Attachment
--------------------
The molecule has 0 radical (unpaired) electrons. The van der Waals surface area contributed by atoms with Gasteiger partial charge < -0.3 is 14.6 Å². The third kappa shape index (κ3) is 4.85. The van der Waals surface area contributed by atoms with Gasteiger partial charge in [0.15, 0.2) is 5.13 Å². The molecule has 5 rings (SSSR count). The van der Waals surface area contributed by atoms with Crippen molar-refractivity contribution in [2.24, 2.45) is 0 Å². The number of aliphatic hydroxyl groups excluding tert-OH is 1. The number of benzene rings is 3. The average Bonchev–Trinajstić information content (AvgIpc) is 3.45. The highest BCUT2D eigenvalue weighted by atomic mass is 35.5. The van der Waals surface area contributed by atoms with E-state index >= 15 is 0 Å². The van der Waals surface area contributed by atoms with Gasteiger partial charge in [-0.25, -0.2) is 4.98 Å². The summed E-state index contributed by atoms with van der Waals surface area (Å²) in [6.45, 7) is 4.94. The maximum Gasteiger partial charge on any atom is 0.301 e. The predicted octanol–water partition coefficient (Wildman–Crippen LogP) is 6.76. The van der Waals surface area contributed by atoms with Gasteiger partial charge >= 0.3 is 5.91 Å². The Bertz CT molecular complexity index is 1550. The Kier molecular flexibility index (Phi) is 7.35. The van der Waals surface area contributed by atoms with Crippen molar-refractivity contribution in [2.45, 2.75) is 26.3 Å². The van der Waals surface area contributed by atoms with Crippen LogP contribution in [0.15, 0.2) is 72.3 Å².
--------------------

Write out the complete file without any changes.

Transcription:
The molecule has 0 radical (unpaired) electrons. The van der Waals surface area contributed by atoms with Gasteiger partial charge < -0.3 is 14.6 Å². The third kappa shape index (κ3) is 4.85. The van der Waals surface area contributed by atoms with Gasteiger partial charge in [0.15, 0.2) is 5.13 Å². The molecule has 5 rings (SSSR count). The van der Waals surface area contributed by atoms with Crippen molar-refractivity contribution in [2.24, 2.45) is 0 Å². The number of aliphatic hydroxyl groups excluding tert-OH is 1. The number of benzene rings is 3. The average Bonchev–Trinajstić information content (AvgIpc) is 3.45. The highest BCUT2D eigenvalue weighted by atomic mass is 35.5. The van der Waals surface area contributed by atoms with E-state index >= 15 is 0 Å². The van der Waals surface area contributed by atoms with Gasteiger partial charge in [-0.25, -0.2) is 4.98 Å². The summed E-state index contributed by atoms with van der Waals surface area (Å²) in [6.45, 7) is 4.94. The maximum Gasteiger partial charge on any atom is 0.301 e. The predicted octanol–water partition coefficient (Wildman–Crippen LogP) is 6.76. The van der Waals surface area contributed by atoms with Gasteiger partial charge >= 0.3 is 5.91 Å². The Bertz CT molecular complexity index is 1550. The Kier molecular flexibility index (Phi) is 7.35. The van der Waals surface area contributed by atoms with Crippen molar-refractivity contribution in [2.45, 2.75) is 26.3 Å². The van der Waals surface area contributed by atoms with Crippen LogP contribution in [0.15, 0.2) is 72.3 Å².